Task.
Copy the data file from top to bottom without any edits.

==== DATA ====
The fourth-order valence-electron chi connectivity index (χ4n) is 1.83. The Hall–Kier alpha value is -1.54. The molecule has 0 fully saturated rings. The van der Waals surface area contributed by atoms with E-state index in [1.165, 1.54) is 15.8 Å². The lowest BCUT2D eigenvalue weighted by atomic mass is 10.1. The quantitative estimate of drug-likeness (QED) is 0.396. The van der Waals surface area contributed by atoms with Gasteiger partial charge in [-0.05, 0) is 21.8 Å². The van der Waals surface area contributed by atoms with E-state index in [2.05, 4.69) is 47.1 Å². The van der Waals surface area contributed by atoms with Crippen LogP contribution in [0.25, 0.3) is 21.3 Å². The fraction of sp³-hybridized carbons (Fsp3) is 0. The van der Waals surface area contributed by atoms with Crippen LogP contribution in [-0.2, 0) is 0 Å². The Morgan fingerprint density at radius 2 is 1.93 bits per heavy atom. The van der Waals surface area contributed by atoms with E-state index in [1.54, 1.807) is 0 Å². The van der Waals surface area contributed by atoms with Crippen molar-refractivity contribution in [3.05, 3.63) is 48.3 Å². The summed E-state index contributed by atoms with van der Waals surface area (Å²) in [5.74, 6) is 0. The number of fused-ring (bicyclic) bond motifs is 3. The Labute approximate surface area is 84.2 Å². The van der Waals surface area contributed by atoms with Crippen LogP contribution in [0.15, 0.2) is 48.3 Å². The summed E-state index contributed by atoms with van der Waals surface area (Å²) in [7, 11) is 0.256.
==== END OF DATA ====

The fourth-order valence-electron chi connectivity index (χ4n) is 1.83. The Hall–Kier alpha value is -1.54. The molecule has 0 fully saturated rings. The van der Waals surface area contributed by atoms with E-state index in [1.165, 1.54) is 15.8 Å². The lowest BCUT2D eigenvalue weighted by atomic mass is 10.1. The quantitative estimate of drug-likeness (QED) is 0.396. The van der Waals surface area contributed by atoms with Gasteiger partial charge in [-0.05, 0) is 21.8 Å². The van der Waals surface area contributed by atoms with E-state index in [2.05, 4.69) is 47.1 Å². The van der Waals surface area contributed by atoms with Crippen LogP contribution in [0.25, 0.3) is 21.3 Å². The fraction of sp³-hybridized carbons (Fsp3) is 0. The van der Waals surface area contributed by atoms with Crippen LogP contribution in [-0.2, 0) is 0 Å². The Morgan fingerprint density at radius 2 is 1.93 bits per heavy atom. The van der Waals surface area contributed by atoms with E-state index in [1.54, 1.807) is 0 Å². The van der Waals surface area contributed by atoms with Crippen molar-refractivity contribution in [3.05, 3.63) is 48.3 Å². The summed E-state index contributed by atoms with van der Waals surface area (Å²) in [5.74, 6) is 0. The number of fused-ring (bicyclic) bond motifs is 3. The Labute approximate surface area is 84.2 Å². The van der Waals surface area contributed by atoms with Crippen LogP contribution in [0.15, 0.2) is 48.3 Å². The summed E-state index contributed by atoms with van der Waals surface area (Å²) in [7, 11) is 0.256.